The horrible event was not your fault. You have to forgive the past. Take care

  5. Mark, reading your blog has been incredible painful for me, in fact I had to stop reading. My husband did the same thing to me as you did to Jennair. The only thing you need to add is three kids.

    He left me because I was not fun anymore and he fell deeply in love and couldn’t fight it anymore. He forgot to add that he had failed as a provider and a husband but thought it was fair to leave me and the kids and tens of thousands of HIS debt for a co worker 14 yrs younger.

    Jennair’s anxiety of a future alone and financially damaged is something I live with everyday. Only the thoughts of my children drove the crazy thoughts of revenge out of my mind.

    The lies and cheating still hurt me everyday and it has been years. After what he and his mistress did to me and our children I can really understand how Jennair texted you “I hope you never find happiness “.

    Listening to the tapes of you and Meredith making plans for the future or the sounds of you having sex with Meredith had to be debilitating.

    I saw a Twitter post by Meredith

    Couldn’t be more excited…,” Just a week on the job and I’m already feeling the love from #NovaNation.

    My husband’s mistress would post like this…in a situation where you know other people’s lives are being destroyed by her actions and people are in horrible pain she feels the need to “spike the football” as my father refers. InJennair’s eyes that post read “I took your husband and there is nothing you can do.. I’m young and beautiful and you are old and ugly’

    Jennair did the wrong thing, but she was not wrong about her life being destroyed. Her future was years of fixing the mess you and her made together.

    My saving grace is my children who often thank me for my dedication to them… I am blessed

    Good luck Mark, the more you honor Jennair and forgive her the better you will be.

    Leslie T

  6. Mark, I can only say thank you so much for again sharing so much. It is so true. I wish after all I’ve been through someone could have said it all to me many years ago….I think about it everyday. Sharing so much of this devastating path you are on and the awakening and moving forward to help others is amazing. I have a long path ahead but feel I may just get one step ahead of the pain and sadness and start forgiving myself and loving myself again… again I thank you so much for all you do!

  7. Came upon your blog, this is the first blog post I’ve read so far. I saw you on 20/20 and I can’t get your story out of my head so I went looking and found this. I’m so torn, I feel that each of you were the victim and each of you are to blame as well. I am curious, you say what not to do, when ending things with a spouse, but what do you feel is the correct way to end? Also how do you think your wife would have handled things if you didn’t have an affair, do you think you guys could have stayed friends or at least that she would’ve get differently?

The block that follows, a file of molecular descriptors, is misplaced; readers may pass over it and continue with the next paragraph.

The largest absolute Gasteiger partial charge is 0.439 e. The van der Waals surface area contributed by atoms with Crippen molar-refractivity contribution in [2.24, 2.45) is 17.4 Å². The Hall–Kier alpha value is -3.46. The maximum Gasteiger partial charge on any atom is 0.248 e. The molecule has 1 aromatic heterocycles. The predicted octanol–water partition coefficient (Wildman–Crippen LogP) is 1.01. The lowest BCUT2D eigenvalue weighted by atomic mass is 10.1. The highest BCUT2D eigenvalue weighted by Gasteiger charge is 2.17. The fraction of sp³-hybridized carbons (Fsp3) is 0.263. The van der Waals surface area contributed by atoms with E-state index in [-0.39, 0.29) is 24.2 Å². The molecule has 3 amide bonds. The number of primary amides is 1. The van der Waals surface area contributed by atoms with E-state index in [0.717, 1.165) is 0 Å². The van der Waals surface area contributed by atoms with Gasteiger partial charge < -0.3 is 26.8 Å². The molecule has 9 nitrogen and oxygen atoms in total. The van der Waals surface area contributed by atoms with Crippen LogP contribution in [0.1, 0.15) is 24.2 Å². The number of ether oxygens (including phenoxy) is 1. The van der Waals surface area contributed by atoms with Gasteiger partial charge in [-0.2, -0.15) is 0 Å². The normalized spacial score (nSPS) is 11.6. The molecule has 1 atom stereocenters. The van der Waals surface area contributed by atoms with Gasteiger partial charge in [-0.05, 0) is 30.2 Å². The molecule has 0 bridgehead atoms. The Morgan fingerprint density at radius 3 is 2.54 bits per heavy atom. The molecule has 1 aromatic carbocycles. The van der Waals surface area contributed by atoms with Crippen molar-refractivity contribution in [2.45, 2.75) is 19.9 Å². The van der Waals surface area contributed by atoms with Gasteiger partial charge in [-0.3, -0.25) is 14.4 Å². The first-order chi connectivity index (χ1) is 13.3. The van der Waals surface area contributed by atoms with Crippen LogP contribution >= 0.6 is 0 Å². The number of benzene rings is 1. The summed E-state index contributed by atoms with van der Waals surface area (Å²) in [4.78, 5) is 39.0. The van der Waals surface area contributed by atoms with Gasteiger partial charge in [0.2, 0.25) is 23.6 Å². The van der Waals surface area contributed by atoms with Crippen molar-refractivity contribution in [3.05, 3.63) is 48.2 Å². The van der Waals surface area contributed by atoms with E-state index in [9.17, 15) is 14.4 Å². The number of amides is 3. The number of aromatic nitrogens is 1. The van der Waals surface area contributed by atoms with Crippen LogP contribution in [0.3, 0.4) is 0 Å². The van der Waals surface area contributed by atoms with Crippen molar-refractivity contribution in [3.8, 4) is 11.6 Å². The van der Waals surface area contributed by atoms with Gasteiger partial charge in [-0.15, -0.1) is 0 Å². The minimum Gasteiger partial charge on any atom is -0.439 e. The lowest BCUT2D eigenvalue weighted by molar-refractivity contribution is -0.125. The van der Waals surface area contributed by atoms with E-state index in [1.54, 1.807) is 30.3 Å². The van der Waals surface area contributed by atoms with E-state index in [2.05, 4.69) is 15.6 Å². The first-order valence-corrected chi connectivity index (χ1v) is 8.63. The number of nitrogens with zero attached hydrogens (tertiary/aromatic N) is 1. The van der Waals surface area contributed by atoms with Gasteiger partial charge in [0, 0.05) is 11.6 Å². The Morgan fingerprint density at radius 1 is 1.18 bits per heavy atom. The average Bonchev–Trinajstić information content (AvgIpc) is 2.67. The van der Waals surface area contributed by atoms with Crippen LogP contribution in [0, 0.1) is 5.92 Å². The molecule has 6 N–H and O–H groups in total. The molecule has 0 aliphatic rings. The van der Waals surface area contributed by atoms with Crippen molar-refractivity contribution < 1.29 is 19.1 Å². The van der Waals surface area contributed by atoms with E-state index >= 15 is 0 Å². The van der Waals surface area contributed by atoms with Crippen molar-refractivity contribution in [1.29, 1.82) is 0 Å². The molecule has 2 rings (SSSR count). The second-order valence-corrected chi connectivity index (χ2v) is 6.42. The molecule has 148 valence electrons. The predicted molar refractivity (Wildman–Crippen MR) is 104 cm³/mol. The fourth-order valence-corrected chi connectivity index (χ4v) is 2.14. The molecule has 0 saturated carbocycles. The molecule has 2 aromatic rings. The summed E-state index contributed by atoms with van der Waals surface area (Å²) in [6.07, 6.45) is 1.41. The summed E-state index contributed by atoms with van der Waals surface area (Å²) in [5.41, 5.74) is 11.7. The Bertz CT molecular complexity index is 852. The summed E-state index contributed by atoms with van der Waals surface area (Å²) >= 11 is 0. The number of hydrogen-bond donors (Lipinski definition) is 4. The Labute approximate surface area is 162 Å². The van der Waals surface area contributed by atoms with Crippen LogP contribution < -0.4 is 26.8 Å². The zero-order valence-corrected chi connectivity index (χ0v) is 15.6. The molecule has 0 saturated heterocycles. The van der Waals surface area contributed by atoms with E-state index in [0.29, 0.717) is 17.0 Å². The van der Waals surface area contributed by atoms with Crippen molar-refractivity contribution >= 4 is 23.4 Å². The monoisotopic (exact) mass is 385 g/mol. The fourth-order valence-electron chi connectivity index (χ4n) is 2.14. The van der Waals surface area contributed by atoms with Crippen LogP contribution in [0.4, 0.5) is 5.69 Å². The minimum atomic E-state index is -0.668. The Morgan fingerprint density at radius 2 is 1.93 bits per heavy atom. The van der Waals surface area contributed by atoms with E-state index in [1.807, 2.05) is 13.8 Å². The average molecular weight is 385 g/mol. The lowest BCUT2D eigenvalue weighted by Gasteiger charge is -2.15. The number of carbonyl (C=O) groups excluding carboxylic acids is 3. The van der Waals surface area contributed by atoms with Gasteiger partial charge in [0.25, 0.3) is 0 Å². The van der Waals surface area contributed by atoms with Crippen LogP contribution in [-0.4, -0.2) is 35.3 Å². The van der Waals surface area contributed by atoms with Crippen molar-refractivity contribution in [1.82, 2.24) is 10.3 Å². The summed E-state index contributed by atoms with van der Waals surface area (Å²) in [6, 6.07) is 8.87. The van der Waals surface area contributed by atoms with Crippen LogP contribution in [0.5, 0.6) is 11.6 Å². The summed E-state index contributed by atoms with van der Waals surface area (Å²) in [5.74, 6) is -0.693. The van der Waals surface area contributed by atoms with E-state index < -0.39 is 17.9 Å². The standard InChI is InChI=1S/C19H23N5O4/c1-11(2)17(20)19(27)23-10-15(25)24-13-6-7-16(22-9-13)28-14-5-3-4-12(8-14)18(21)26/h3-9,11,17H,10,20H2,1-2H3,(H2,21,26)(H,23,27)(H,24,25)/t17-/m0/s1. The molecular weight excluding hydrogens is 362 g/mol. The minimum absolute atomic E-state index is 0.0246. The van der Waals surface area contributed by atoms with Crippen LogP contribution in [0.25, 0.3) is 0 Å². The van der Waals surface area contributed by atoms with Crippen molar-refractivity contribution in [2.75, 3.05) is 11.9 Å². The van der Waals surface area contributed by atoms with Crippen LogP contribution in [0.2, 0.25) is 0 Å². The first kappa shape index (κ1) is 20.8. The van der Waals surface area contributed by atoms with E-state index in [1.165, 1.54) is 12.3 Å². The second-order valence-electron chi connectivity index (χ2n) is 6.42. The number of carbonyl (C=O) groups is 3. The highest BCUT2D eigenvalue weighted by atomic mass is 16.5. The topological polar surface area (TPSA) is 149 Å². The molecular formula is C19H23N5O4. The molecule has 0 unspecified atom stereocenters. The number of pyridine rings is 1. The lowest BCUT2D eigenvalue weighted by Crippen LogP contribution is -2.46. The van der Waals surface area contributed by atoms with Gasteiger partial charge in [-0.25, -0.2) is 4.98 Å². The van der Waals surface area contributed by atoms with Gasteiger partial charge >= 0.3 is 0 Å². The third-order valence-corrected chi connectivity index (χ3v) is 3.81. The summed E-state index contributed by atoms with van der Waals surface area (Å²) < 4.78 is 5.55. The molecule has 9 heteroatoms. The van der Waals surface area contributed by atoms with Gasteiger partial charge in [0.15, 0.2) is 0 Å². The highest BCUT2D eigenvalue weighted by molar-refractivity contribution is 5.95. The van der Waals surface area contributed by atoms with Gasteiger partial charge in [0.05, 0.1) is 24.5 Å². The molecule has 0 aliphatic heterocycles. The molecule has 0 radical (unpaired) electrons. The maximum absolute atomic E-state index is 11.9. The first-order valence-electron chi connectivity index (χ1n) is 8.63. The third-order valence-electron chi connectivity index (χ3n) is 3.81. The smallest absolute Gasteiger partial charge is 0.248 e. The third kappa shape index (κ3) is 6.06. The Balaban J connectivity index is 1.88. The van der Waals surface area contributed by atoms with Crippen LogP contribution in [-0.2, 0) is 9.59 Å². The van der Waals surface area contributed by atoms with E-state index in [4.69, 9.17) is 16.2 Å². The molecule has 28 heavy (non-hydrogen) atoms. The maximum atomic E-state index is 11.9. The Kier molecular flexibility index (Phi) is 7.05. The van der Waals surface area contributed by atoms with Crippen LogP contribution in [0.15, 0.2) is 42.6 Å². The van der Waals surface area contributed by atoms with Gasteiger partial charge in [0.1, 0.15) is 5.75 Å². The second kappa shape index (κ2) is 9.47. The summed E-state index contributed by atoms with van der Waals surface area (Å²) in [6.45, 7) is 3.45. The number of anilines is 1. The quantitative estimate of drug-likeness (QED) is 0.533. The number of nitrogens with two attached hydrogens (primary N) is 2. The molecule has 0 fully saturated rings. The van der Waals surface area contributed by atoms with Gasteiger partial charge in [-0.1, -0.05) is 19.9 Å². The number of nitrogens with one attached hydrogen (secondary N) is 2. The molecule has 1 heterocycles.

1. First and foremost, think hard about whether you actually want to end the relationship and that it’s for the right reasons. As I’ve said previously, in hindsight, I wish I had stayed in the marriage. There were good times and bad times, and I was controlled in many ways. But it wasn’t unbearable. I wish I had stood up for myself, demanded changes and tried harder to make it work. But if you have to end a relationship, do it as kindly and respectfully as possible, making sure the other person is okay and gets the help they need, either from you, from friends or mental health professionals if necessary. I wish I had put my relationship with Meredith on hold and tried to work on my marriage, and ultimately, if we decided it couldn’t be fixed, ended it with integrity, knowing that we tried everything. That said, to answer your last question, if Meredith hadn’t came into my life and I had tried to end our marriage, based on Jennair’s final letter, I think she would have still taken her own life. And mine.

  8. Mark, I totally agree things should have happened differently but I have a very strong opinion on the borderline personality disorder that you address in the next post. Your marriage could’ve ended tragically whether you cheated or not. So you do really have to stop blaming yourself. Ending a marriage in the “right” way may have set your wife off just as much as ending it this way. Borderline personality disorder can be very dangerous, especially if the person has always needed that control and has an extreme fear of being left – the definition of BPD. She simply did not want you to be happy without her- a sign of a VERY controlling person. A BIG clue is that she did not want you to have friends or be close to your family! So even if you ended the marriage in a more proper way, she knew that you would go on to meet someone- that would be normal . She could’ve killed herself and you also. Because just the thought of you meeting someone could set her off. Yes that would’ve saved Meredith but that would’ve not necessarily saved anyone else. As a reader mentioned, Jennair chose not to help herself and that is very common among personality disorders. Sadly, they are not very treatable anyway. As hard as it is for me to say, sometimes I think the only option is for the spouse to leave. Maybe one day more time and effort will be put into treating this disorder! Thank you for the post!